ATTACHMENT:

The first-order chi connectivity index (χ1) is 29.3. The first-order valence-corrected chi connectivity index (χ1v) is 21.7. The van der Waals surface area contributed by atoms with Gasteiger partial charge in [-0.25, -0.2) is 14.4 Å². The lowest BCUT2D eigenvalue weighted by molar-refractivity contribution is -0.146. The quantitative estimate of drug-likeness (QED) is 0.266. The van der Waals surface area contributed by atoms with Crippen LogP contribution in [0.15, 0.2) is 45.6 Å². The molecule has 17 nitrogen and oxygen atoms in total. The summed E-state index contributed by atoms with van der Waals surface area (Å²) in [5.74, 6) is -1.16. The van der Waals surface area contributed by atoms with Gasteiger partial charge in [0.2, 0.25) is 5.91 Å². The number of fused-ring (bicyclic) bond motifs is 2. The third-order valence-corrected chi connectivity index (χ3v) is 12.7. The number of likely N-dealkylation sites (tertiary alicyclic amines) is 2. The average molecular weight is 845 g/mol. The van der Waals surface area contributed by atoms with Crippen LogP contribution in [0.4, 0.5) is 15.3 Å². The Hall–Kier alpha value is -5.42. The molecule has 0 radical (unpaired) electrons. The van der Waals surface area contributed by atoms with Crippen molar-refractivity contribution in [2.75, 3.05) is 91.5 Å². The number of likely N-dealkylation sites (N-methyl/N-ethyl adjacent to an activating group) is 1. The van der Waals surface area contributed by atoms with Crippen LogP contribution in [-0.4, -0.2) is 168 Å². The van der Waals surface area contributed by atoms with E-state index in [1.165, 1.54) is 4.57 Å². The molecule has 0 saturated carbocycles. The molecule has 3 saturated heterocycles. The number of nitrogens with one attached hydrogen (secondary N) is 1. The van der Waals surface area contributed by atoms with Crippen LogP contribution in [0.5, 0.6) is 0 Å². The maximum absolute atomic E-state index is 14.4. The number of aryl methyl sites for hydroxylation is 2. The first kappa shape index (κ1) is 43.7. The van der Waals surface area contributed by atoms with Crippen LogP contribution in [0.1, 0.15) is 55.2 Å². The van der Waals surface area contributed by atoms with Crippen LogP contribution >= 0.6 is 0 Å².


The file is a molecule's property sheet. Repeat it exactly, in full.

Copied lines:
The first-order chi connectivity index (χ1) is 29.3. The first-order valence-corrected chi connectivity index (χ1v) is 21.7. The van der Waals surface area contributed by atoms with Gasteiger partial charge in [-0.25, -0.2) is 14.4 Å². The lowest BCUT2D eigenvalue weighted by molar-refractivity contribution is -0.146. The quantitative estimate of drug-likeness (QED) is 0.266. The van der Waals surface area contributed by atoms with Crippen LogP contribution in [0.15, 0.2) is 45.6 Å². The molecule has 17 nitrogen and oxygen atoms in total. The summed E-state index contributed by atoms with van der Waals surface area (Å²) in [5.74, 6) is -1.16. The van der Waals surface area contributed by atoms with Gasteiger partial charge in [0.2, 0.25) is 5.91 Å². The number of fused-ring (bicyclic) bond motifs is 2. The third-order valence-corrected chi connectivity index (χ3v) is 12.7. The number of likely N-dealkylation sites (tertiary alicyclic amines) is 2. The average molecular weight is 845 g/mol. The van der Waals surface area contributed by atoms with Crippen LogP contribution in [0.4, 0.5) is 15.3 Å². The Hall–Kier alpha value is -5.42. The molecule has 0 radical (unpaired) electrons. The van der Waals surface area contributed by atoms with Crippen molar-refractivity contribution in [2.75, 3.05) is 91.5 Å². The number of likely N-dealkylation sites (N-methyl/N-ethyl adjacent to an activating group) is 1. The van der Waals surface area contributed by atoms with Crippen LogP contribution in [-0.4, -0.2) is 168 Å². The van der Waals surface area contributed by atoms with E-state index in [1.165, 1.54) is 4.57 Å². The molecule has 0 saturated carbocycles. The molecule has 3 saturated heterocycles. The number of nitrogens with one attached hydrogen (secondary N) is 1. The van der Waals surface area contributed by atoms with Crippen LogP contribution in [0.5, 0.6) is 0 Å². The maximum absolute atomic E-state index is 14.4. The number of aryl methyl sites for hydroxylation is 2. The first kappa shape index (κ1) is 43.7. The van der Waals surface area contributed by atoms with Crippen LogP contribution in [0.1, 0.15) is 55.2 Å². The van der Waals surface area contributed by atoms with Crippen LogP contribution >= 0.6 is 0 Å².